Products Manufactured by De Laval Steam Turbine that Contained Asbestos
Turbines often included a tough mineral component known as asbestos, a substance found in large deposits in nature. Asbestos is extremely strong and is a highly effective fire retardant, so starting in the late 1800s, it became the go-to mineral for machinery that produced heat or electricity. Steam turbines generate a great deal of heat as they operate, so asbestos was used to keep them running at a safe temperature. Asbestos was also used in packing materials used to box and ship turbines and other products.
Asbestos was especially prevalent in the shipbuilding industry, where the material was used to insulate ships’ heat-producing components. Thousands of tons of asbestos were used during World War II to wrap ships’ pipes and line their boilers, engines and turbines.
Unfortunately, for many years, the public was unaware that asbestos could be dangerous to the health of those who worked around it. Today, though, the health risks associated with asbestos are widely known. People who breathe airborne asbestos fibers are at risk of developing serious diseases like mesothelioma cancer and asbestosis.
Imo Industries maintains that it never itself manufactured or sold products made with asbestos. But the company has been the target of numerous lawsuits by workers who say they were injured by products made by its predecessor, De Laval Steam Turbine. In keeping with common practice of the time, turbine engines built by De Laval were wrapped in insulation that contained asbestos at least into the 1960s.
De Laval Steam Turbine products that may have contained asbestos or asbestos-containing parts include (but are not limited to):
- De Laval Main Feed Booster Pump
- Centrifugal Pump Packaging
Occupations at Risk for Asbestos Exposure
People who worked in factories where De Laval Steam Turbine’s machines were built could have had their health compromised by breathing hazardous asbestos fibers. The asbestos-laden turbines also posed a danger to anyone who operated them. Hundreds of United States Navy ships were outfitted with De Laval’s turbines, so anyone working aboard those vessels may have been affected.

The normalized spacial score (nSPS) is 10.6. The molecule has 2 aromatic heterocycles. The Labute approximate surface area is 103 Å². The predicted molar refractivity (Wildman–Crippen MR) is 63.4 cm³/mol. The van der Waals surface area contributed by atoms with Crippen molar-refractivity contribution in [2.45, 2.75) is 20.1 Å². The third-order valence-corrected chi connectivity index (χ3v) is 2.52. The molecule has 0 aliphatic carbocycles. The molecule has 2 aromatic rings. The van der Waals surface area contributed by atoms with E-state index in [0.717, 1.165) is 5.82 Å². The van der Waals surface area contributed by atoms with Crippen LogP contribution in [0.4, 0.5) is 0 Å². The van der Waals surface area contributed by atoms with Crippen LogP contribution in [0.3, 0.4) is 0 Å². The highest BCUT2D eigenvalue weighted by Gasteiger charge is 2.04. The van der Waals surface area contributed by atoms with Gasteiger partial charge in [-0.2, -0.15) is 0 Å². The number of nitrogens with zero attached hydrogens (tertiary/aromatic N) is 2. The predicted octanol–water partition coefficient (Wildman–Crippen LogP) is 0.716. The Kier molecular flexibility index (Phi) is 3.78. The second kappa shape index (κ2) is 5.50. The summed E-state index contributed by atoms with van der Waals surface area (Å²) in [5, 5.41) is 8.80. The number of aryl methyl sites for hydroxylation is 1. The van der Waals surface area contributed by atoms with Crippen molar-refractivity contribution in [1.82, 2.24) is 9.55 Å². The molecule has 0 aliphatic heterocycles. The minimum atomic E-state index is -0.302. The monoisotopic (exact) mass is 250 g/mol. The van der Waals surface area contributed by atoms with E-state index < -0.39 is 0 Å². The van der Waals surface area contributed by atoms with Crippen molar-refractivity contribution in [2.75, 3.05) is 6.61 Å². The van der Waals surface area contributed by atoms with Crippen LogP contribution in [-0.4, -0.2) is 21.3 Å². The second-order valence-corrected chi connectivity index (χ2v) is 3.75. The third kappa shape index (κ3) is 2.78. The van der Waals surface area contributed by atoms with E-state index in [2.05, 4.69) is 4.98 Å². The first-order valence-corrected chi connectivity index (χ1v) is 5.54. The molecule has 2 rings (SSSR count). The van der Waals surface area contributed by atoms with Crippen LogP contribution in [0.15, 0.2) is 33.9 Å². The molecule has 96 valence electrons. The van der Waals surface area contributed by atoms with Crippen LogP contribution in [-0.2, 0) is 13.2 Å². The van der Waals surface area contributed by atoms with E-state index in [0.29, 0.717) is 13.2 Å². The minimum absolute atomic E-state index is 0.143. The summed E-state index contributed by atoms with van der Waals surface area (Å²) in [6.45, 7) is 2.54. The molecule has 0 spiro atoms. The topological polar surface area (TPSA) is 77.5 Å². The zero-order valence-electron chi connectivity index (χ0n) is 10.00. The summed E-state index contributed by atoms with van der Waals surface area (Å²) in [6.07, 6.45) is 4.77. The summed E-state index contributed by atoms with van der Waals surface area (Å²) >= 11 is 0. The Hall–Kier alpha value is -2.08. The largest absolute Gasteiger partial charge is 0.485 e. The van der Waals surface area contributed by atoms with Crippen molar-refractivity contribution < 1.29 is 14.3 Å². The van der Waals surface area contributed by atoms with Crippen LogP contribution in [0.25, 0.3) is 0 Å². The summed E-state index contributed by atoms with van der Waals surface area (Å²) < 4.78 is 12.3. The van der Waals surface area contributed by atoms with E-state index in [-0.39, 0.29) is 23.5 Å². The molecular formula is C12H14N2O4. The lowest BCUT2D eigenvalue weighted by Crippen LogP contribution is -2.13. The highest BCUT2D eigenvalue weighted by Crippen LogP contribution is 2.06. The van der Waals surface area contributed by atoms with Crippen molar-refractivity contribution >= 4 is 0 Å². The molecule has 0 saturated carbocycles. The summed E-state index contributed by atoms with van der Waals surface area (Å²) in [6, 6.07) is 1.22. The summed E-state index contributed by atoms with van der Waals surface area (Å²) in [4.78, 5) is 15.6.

Unfortunately, it is not only factory workers and seamen who were affected by asbestos in De Laval Steam Turbine’s machines. A worker’s family members may also be at risk if they came into contact with asbestos second-hand. Because asbestos fibers have been known to cling to clothing, anyone who washed or handled asbestos-covered work clothes could be at risk of serious health problems.
It can take decades for symptoms of mesothelioma to begin to appear – sometimes as long as 50 years. This means that, sadly, survival rates for the disease are very low. Take the time to learn more about the risk factors and treatment of the disease.
As of January 2011, Imo Industries has been named as co-defendants in numerous cases of alleged asbestos exposure worldwide. Plaintiffs in these cases argue that De Laval’s products exposed them to dangerous levels of airborne asbestos particles, causing disease and even death. Some people argue that the manufacturers of turbines and other machines – as well as one of their largest clients, the U.S. government – knew that asbestos was dangerous for years, but kept that information secret from their employees and those that operated their products.